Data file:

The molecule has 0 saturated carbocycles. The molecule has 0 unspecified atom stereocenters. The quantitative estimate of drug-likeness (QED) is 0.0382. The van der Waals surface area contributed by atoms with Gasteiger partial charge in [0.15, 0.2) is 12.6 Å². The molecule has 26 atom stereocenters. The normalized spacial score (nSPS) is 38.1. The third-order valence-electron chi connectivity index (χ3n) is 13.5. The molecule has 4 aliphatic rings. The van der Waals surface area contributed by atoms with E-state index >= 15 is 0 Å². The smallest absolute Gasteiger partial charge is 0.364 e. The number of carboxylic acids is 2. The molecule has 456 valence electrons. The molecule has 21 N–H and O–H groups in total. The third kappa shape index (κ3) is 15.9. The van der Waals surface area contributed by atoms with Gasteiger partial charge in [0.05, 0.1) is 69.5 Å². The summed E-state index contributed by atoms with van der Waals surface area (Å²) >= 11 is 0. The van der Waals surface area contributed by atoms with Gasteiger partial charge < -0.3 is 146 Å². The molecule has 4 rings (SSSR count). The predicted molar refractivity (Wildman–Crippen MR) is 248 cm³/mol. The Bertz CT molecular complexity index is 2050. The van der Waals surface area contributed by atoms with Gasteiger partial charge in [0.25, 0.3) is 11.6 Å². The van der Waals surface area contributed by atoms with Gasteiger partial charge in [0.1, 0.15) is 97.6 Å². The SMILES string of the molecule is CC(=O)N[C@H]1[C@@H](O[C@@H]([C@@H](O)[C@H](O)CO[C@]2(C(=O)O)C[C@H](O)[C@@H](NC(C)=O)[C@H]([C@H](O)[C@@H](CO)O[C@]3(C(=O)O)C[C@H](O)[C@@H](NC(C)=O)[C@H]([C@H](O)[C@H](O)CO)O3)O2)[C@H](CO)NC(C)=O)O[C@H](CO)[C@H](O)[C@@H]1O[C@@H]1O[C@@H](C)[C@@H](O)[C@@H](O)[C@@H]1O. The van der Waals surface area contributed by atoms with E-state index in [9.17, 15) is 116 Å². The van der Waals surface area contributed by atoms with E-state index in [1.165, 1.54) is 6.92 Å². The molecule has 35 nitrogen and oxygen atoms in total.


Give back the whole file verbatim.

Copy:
The molecule has 0 saturated carbocycles. The molecule has 0 unspecified atom stereocenters. The quantitative estimate of drug-likeness (QED) is 0.0382. The van der Waals surface area contributed by atoms with Gasteiger partial charge in [0.15, 0.2) is 12.6 Å². The molecule has 26 atom stereocenters. The normalized spacial score (nSPS) is 38.1. The third-order valence-electron chi connectivity index (χ3n) is 13.5. The molecule has 4 aliphatic rings. The van der Waals surface area contributed by atoms with E-state index >= 15 is 0 Å². The smallest absolute Gasteiger partial charge is 0.364 e. The number of carboxylic acids is 2. The molecule has 456 valence electrons. The molecule has 21 N–H and O–H groups in total. The third kappa shape index (κ3) is 15.9. The van der Waals surface area contributed by atoms with Gasteiger partial charge in [0.05, 0.1) is 69.5 Å². The summed E-state index contributed by atoms with van der Waals surface area (Å²) >= 11 is 0. The van der Waals surface area contributed by atoms with Gasteiger partial charge < -0.3 is 146 Å². The molecule has 4 rings (SSSR count). The predicted molar refractivity (Wildman–Crippen MR) is 248 cm³/mol. The Bertz CT molecular complexity index is 2050. The van der Waals surface area contributed by atoms with Gasteiger partial charge in [0.25, 0.3) is 11.6 Å². The van der Waals surface area contributed by atoms with Gasteiger partial charge in [0.1, 0.15) is 97.6 Å². The SMILES string of the molecule is CC(=O)N[C@H]1[C@@H](O[C@@H]([C@@H](O)[C@H](O)CO[C@]2(C(=O)O)C[C@H](O)[C@@H](NC(C)=O)[C@H]([C@H](O)[C@@H](CO)O[C@]3(C(=O)O)C[C@H](O)[C@@H](NC(C)=O)[C@H]([C@H](O)[C@H](O)CO)O3)O2)[C@H](CO)NC(C)=O)O[C@H](CO)[C@H](O)[C@@H]1O[C@@H]1O[C@@H](C)[C@@H](O)[C@@H](O)[C@@H]1O. The van der Waals surface area contributed by atoms with E-state index in [9.17, 15) is 116 Å². The van der Waals surface area contributed by atoms with E-state index in [1.165, 1.54) is 6.92 Å². The molecule has 35 nitrogen and oxygen atoms in total.